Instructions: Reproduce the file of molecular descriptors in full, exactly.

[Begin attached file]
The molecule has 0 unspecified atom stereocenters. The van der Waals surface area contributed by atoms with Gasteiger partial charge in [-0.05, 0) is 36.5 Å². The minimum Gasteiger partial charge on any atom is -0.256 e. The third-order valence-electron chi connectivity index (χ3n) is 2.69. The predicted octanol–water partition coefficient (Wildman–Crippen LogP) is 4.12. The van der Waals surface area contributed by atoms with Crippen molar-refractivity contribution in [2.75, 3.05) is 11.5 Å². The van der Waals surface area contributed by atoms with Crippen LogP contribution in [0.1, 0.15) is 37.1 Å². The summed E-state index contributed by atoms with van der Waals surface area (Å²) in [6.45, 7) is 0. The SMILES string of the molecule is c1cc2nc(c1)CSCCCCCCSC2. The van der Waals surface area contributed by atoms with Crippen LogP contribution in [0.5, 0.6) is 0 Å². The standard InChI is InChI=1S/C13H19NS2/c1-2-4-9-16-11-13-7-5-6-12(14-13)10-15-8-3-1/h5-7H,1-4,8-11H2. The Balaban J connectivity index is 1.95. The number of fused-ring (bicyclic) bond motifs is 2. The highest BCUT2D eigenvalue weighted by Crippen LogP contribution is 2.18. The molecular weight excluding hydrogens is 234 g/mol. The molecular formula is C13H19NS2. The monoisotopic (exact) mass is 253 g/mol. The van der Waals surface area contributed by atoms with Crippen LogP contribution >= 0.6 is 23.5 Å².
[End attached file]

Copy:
The molecule has 0 unspecified atom stereocenters. The van der Waals surface area contributed by atoms with Gasteiger partial charge in [-0.05, 0) is 36.5 Å². The minimum Gasteiger partial charge on any atom is -0.256 e. The third-order valence-electron chi connectivity index (χ3n) is 2.69. The predicted octanol–water partition coefficient (Wildman–Crippen LogP) is 4.12. The van der Waals surface area contributed by atoms with Crippen molar-refractivity contribution in [2.75, 3.05) is 11.5 Å². The van der Waals surface area contributed by atoms with Crippen LogP contribution in [0.1, 0.15) is 37.1 Å². The summed E-state index contributed by atoms with van der Waals surface area (Å²) in [6.45, 7) is 0. The SMILES string of the molecule is c1cc2nc(c1)CSCCCCCCSC2. The van der Waals surface area contributed by atoms with Crippen LogP contribution in [0.5, 0.6) is 0 Å². The standard InChI is InChI=1S/C13H19NS2/c1-2-4-9-16-11-13-7-5-6-12(14-13)10-15-8-3-1/h5-7H,1-4,8-11H2. The Balaban J connectivity index is 1.95. The number of fused-ring (bicyclic) bond motifs is 2. The highest BCUT2D eigenvalue weighted by Crippen LogP contribution is 2.18. The molecular weight excluding hydrogens is 234 g/mol. The molecular formula is C13H19NS2. The monoisotopic (exact) mass is 253 g/mol. The van der Waals surface area contributed by atoms with Crippen LogP contribution >= 0.6 is 23.5 Å².